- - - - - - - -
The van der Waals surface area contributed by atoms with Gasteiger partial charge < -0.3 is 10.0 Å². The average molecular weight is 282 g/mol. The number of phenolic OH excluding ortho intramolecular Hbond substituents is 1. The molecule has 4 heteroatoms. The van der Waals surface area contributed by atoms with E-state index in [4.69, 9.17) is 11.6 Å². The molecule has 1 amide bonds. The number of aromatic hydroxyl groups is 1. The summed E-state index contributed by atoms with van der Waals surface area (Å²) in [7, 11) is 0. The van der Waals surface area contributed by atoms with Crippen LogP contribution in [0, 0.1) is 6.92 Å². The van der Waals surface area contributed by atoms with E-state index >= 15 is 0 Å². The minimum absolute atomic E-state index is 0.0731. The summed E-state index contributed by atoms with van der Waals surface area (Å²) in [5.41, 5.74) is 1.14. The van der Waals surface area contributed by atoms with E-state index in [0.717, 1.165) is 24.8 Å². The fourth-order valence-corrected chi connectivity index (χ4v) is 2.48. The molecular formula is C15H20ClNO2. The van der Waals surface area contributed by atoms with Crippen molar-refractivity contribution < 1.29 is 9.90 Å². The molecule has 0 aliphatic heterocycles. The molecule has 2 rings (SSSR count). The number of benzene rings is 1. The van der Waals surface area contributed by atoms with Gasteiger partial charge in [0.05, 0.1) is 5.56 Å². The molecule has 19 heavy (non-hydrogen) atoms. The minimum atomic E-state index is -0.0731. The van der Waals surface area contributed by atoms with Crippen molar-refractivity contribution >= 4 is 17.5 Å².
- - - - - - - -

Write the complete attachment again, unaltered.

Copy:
The van der Waals surface area contributed by atoms with Gasteiger partial charge < -0.3 is 10.0 Å². The average molecular weight is 282 g/mol. The number of phenolic OH excluding ortho intramolecular Hbond substituents is 1. The molecule has 4 heteroatoms. The van der Waals surface area contributed by atoms with E-state index in [4.69, 9.17) is 11.6 Å². The molecule has 1 amide bonds. The number of aromatic hydroxyl groups is 1. The summed E-state index contributed by atoms with van der Waals surface area (Å²) in [7, 11) is 0. The van der Waals surface area contributed by atoms with Crippen LogP contribution in [0, 0.1) is 6.92 Å². The van der Waals surface area contributed by atoms with E-state index >= 15 is 0 Å². The minimum absolute atomic E-state index is 0.0731. The summed E-state index contributed by atoms with van der Waals surface area (Å²) in [5.41, 5.74) is 1.14. The van der Waals surface area contributed by atoms with E-state index in [0.717, 1.165) is 24.8 Å². The fourth-order valence-corrected chi connectivity index (χ4v) is 2.48. The molecular formula is C15H20ClNO2. The van der Waals surface area contributed by atoms with Crippen molar-refractivity contribution < 1.29 is 9.90 Å². The molecule has 0 aliphatic heterocycles. The molecule has 2 rings (SSSR count). The number of benzene rings is 1. The van der Waals surface area contributed by atoms with Gasteiger partial charge in [0.05, 0.1) is 5.56 Å². The molecule has 19 heavy (non-hydrogen) atoms. The minimum atomic E-state index is -0.0731. The van der Waals surface area contributed by atoms with Crippen molar-refractivity contribution >= 4 is 17.5 Å².